Radiohead ‘A Moon Shaped Pool’ – Review

22 May

There was a time when Radiohead were the most important band in the world, something that you have to remind yourself of when listening to ‘A Moon Shaped Pool’, a reflective, personal record that does everything to diminish its own significance. That time when Radiohead were angry, conflicted, political, popular and groundbreaking – that time my friends is called the past. For all their strengths, and this being Radiohead they are still a band with so many, they’ve made a quiet record with modest aims and mixed success.

They wisely bookend the album with their two best songs in at least a decade. Perhaps unsurprisingly, that’s because the songs were written over a decade ago. ‘Burn the Witch’ can be traced back to the ‘Hail the Thief’ days whilst ‘True Love Waits’ has been a fan favourite and concert staple since the mid 90s. Releasing them officially only now can be interpreted cynically as showing a lack of new ideas. Alternatively you could argue that it’s a case of the stars finally aligning for these songs. You could certainly make this case convincingly when it comes to ‘True Love Waits’ which is given a breathtaking, minimalist arrangement that compliments one of Thom Yorke’s finest ever vocal performances. Like a more alert and sober take on the sparse despondency of ‘Motion Picture SOundtrack’, the song relates some of the record’s simplest sentiments with one of its most memorable melodies. ‘Burn the Witch’s bruised politics and orchestral bite feels slightly less in keeping with the rest of the album’s sedate glow but it’s a fantastic tune nonetheless.

Then there are the newer songs – newness being a relative term. Many were debuted a few years back during acoustic Thom Yorke shows, and most retain that folky atmosphere. You can divide the keepers and the throwaways pretty evenly. ‘The Numbers’, ‘Desert Island Disk’, ‘Ful Stop’ and ‘Present Tense’ are varying degrees of bland and monotonous and are impossible to recall, even after hearing the album many, many times. ‘Identikit’ is better, one of the few songs other than ‘Burn the Witch’ to have any kind of tension or energy.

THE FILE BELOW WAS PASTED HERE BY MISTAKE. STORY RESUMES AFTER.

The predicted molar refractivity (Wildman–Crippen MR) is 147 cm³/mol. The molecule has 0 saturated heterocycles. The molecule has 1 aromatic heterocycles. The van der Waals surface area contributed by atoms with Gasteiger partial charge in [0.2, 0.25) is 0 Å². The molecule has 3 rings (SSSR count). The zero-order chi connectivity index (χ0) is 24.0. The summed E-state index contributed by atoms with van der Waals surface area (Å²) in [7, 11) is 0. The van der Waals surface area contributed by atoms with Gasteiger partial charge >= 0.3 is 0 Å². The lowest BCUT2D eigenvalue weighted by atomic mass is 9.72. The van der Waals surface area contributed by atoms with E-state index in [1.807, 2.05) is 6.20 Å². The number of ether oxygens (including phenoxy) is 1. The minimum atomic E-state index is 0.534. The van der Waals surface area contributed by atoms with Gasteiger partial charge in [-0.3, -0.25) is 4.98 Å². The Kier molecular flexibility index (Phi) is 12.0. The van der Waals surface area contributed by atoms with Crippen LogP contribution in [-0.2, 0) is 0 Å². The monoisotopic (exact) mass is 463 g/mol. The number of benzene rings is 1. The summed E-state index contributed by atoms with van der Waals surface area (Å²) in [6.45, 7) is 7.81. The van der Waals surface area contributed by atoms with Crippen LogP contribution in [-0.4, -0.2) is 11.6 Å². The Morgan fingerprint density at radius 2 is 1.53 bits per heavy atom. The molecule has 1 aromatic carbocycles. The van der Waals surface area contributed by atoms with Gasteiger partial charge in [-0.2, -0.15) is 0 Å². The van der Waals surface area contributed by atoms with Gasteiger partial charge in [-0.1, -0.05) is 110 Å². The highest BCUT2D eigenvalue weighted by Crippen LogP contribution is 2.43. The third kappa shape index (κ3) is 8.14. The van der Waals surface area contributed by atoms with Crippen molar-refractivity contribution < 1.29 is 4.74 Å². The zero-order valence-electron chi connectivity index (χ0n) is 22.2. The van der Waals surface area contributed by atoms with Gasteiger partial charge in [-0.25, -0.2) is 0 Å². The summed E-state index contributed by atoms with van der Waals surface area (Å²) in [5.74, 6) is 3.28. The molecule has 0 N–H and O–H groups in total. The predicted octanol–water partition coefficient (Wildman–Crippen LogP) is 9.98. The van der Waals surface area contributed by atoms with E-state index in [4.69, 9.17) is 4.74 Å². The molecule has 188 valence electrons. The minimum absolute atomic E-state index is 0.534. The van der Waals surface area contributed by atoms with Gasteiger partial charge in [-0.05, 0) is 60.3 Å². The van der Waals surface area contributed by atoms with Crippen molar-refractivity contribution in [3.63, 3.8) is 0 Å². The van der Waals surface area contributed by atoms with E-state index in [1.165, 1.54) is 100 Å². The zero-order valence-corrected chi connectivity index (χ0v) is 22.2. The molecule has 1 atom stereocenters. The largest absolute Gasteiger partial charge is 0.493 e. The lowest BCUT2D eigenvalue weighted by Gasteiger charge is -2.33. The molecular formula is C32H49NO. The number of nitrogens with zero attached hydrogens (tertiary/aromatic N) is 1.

One of the rare songs that hasn’t been heard before is the gorgeously melancholy ‘Daydreaming’, an early album standout. The track introduces the album’s key theme – romantic disentanglement. ‘It’s too late, the damage is done’ Yorke purrs cryptically. He’s no more enlightening when he sings ‘have you had enough of me?’ or ‘different types of love are possible’ or ‘I feel this love turn cold.’ It all adds up to something frustratingly vague but often devastatingly beautiful. A breakup album? It’s never really that cut and dry, though it often points in that direction. This uncertainty is symbolised by the soundscape of the mesmerising ‘Tinker, Tailor…’ where the red raw melody floats through beats that makes a sound something like bullets muffled by clouds. It’s delicate and lovely but somewhat unsure of the point it’s making.

All in all the album measures up to a pretty but somewhat insubstantial album with a couple of classics to add to the collection and a few songs you’ll  never particularly want to hear again. In the rush to be the first to review the album, surely critics were too generous too soon – perhaps they were in awe of this great band. Now that the dust has settled surely the final conclusion must be a simple and blunt one – sure; sophisticated, stylistic, mature, nuanced, measured etc, but overall, isn’t it just a little boring?

As stunning as ‘A Moon Shaped Pool’ often is, in its own way, I’m left longing for a Radiohead song that once again attempts to transcend the solitary process of listening through earphones – the best way to experience this and all other Radiohead albums since ‘Kid A’. I don’t know about a pool, this album often has all the actual depth of a puddle. I want a Radiohead song that wears its heart on its sleeve and lets you stare into THom Yorke’s soul as you belt the gigantic chorus right back at him. Radiohead used to craft honest to God anthems, it was their greatest strength, but ‘A Moon Shaped Pool’ falls short on them. It falls short on anything with that level of passion and drama. Yes, puddles can reflect great beauty and ‘A Moon Shaped Pool’ often does but surely Radiohead can access their old well of genius?



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